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Oil in good time - While not the ‘raging buy’ some suggest, the energy sector is now on our radar

01/03/2016

Kevin Murphy

Kevin Murphy

Fund Manager, Equity Value

In the wilder days of his youth, before the change of direction that saw him become a philosopher, a bishop and, ultimately, a saint, Augustine of Hippo is said to have uttered the prayer “Give me chastity – but not yet”. Here on The Value Perspective, we nurture similar sentiments towards oil and gas companies. 

On some metrics, the sector looks to be screaming out for value investors’ attention – for example, as the following chart shows, its relative price-to-book ratio stands at its lowest level since 1927. That, incidentally, makes it comparable to the financial sector in 2009 – an opportunity we felt was far too good to pass up at the time. So why is it we are less convinced about oil and gas in 2016?

 

Source: Empirical Research Partners Analysis

One answer lies in how the above eye-catching metric is relative rather than absolute – in other words, it is looking at the oil and gas sector versus the broader market rather than at the industry’s valuation in its own right. And while, as the next chart shows, oil and gas companies by no means look extended in absolute price-to book terms, it would be too much of a stretch to call them generational bargains.

 

Source: Empirical Research Partners Analysis

In the stormy period from 2007 to 2009, the world’s oil and gas companies were generally seen as one of the last bastions against the havoc being wrought elsewhere. Today, of course, they are seen as anything but as investors queue up to ask genuine and serious question about the sector’s solvency, dividend prospects and general outlook. 

Here on The Value Perspective, we are not suggesting there are any easy answers to such questions – very broadly, some dividends look stretched yet most of the large integrated companies’ balance sheets should hold up under the strain – but what we can say for certain is oil and gas is an area we are now spending a large proportion of our time investigating.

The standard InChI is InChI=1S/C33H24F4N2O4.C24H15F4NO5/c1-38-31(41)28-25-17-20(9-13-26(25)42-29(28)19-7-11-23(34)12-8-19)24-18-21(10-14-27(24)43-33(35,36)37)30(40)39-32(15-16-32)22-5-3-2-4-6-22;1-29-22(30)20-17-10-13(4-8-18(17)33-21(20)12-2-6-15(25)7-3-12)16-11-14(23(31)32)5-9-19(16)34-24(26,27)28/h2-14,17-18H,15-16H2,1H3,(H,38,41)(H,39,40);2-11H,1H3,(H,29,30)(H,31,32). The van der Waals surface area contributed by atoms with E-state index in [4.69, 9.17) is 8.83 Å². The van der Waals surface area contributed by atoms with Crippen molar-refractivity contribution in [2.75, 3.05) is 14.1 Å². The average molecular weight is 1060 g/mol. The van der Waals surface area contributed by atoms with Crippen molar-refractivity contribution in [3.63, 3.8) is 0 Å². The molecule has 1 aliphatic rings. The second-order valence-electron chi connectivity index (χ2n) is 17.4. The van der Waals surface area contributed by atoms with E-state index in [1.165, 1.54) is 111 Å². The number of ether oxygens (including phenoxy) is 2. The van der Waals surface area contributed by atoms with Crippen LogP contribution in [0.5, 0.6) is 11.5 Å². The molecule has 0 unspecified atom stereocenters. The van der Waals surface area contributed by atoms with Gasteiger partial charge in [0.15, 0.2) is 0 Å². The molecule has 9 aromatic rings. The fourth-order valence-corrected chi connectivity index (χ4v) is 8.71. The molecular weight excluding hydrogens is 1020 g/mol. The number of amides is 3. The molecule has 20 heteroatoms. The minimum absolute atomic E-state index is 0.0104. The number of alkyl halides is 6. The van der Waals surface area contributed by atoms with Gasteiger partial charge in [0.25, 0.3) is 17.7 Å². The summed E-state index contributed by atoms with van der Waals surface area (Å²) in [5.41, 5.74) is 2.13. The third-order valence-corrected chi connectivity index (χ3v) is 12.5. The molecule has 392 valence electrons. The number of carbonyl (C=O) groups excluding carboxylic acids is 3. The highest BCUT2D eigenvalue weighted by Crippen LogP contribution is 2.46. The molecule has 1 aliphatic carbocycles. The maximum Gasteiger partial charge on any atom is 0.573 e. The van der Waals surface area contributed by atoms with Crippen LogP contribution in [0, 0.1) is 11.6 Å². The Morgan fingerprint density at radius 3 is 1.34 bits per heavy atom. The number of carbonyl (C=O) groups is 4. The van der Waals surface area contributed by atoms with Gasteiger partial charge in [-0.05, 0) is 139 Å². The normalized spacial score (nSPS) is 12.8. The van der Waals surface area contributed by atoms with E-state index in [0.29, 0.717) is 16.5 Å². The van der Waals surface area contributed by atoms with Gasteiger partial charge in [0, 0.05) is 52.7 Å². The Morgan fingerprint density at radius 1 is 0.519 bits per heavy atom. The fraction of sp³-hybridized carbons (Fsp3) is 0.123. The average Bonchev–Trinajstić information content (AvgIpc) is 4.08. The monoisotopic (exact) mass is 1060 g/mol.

One thing making our work especially difficult, though, is there are no ‘free hits’ in this sector. The cheapest companies are that way for good reasons – they have real troubles and, with the oil price around $30 (£21) a barrel, they are unlikely to survive. Barring an imminent rebound in that price, which could happen but is hardly something you would wish to rely upon, some – perhaps many – businesses will go under. 

We do believe that, thanks to their very large balance sheets and broad exposure – both in terms of geography and the distinct ‘upstream’, ‘midstream’ and ‘downstream’ elements of the industry – the integrated oils should survive and certainly warrant further attention. They are just not the ‘raging buys’ either their relative price-to-book metrics would suggest or that financials were back in 2009.

 

Author

Kevin Murphy

Kevin Murphy

Fund Manager, Equity Value

I joined Schroders in 2000 as an equity analyst with a focus on construction and building materials.  In 2006, Nick Kirrage and I took over management of a fund that seeks to identify and exploit deeply out of favour investment opportunities. In 2010, Nick and I also took over management of the team's flagship UK value fund seeking to offer income and capital growth.

Important Information:

The views and opinions displayed are those of Ian Kelly, Nick Kirrage, Andrew Lyddon, Kevin Murphy, Andrew Williams, Andrew Evans and Simon Adler, members of the Schroder Global Value Equity Team (the Value Perspective Team), and other independent commentators where stated. They do not necessarily represent views expressed or reflected in other Schroders' communications, strategies or funds. The Team has expressed its own views and opinions on this website and these may change.

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